Thank you to the lovely people at Knopf for my copy of There, There by Tommy Orange. All thoughts and images are my own.
Title: There There
Author: Tommy Orange
Genre: Fiction with multiple points of view
Pub date: June 5, 2018
Read if you like: a novel that feels like a collection of short stories.
This is one of the most artistic books I’ve read, and certainly one of the most impressive debuts. The format Orange chooses is unusual – at first, the various stories feel tied together in theme but disparate in relationship. It’s only after some time that the relationships between our various characters become clear. It’s like the most wonderful version of a mashup of a novel and a collection of short stories.
What I found to be so impressive was that despite this form of a narrative where Orange often interrupts himself to introduce a new story line, the tension continues to build. This story was incredibly compelling. Not only that, it was also educational. Orange addresses stereotypes often associated with the Native American community and illustrates the reality of that stereotype and whether its unique to the community, or just a part of being human.
This story is powerful and heartbreaking. I found myself overwhelmed by the beauty of the writing – waking up, remembering this was my current read, and feeling grateful that I would get to read more of it that day. It’s full of loss and hope and more loss. It is absolutely worth reading.
Trigger warnings for gun violence and rape.
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SYNOPSIS: (AS TOLD BY THE BACK OF THE BOOK)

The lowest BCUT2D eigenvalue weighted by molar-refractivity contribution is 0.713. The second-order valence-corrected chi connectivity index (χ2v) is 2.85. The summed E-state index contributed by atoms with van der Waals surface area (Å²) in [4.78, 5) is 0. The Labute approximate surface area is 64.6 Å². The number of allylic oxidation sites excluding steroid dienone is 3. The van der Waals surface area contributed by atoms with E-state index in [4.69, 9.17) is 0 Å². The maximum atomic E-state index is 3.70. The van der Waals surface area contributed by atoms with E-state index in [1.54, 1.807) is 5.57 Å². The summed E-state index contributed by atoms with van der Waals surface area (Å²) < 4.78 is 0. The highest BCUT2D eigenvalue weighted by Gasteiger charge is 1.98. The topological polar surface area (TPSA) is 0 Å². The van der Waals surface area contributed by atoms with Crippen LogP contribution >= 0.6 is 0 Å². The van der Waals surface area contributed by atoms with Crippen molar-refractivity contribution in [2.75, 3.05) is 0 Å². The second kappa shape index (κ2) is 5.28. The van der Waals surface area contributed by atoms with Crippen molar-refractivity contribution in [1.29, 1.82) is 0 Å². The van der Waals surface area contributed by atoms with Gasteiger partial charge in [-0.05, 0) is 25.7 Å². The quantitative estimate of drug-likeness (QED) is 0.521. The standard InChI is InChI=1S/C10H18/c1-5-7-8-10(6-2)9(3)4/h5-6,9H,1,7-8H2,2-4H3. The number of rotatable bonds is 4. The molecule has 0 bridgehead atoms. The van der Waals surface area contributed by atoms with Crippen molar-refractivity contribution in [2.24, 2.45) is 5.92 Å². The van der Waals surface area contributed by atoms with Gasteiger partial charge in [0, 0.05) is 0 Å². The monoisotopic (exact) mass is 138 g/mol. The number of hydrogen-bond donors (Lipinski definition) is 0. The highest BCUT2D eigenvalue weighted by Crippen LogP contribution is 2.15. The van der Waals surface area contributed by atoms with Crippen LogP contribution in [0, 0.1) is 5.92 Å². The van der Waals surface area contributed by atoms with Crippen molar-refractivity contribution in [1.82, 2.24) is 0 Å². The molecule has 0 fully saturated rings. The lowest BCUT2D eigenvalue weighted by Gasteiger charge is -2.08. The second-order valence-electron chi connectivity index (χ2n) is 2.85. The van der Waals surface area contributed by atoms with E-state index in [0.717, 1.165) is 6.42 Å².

Fierce, angry, funny, heartbreaking – Tommy Orange’s first novel is a wondrous and shattering portrait of an America few of us have ever seen, and it introduces a brilliant new author at the start of a major career.
There There is a relentlessly paced multigenerational story about violence and recovery, memory and identity, and the beauty and despair woven into the history of a nation and its people. It tells the story of twelve characters, each of whom has private reasons for traveling to the Big Oakland Powwow. Jacquie Red Feather is newly sober and trying to make it back to the family she left behind in shame. Dene Oxendene is pulling his life back together after his uncle’s death and has come to work at the powwow to honor his uncle’s memory. Opal Viola Victoria Bear Shield has come to watch her nephew Orvil, who has taught himself traditional Indian dance through Youtube videos and has come to the powwow to dance in public for the very first time. There will be glorious communion, and a spectacle of sacred tradition and pageantry. And there will be sacrifice, and heroism, and unspeakable loss.
Here is a voice we have never heard – a voice full of poetry and rage, exploding onto the page with stunning urgency and force. Tommy Orange writes of the plight of the urban Native American, the Native American in the city, in a stunning novel that grapples with a complex and painful history, with an inheritance of beauty and profound spirituality, and with a plague of addiction, abuse, and suicide. An unforgettable debut, destined to become required reading in schools and universities across the country.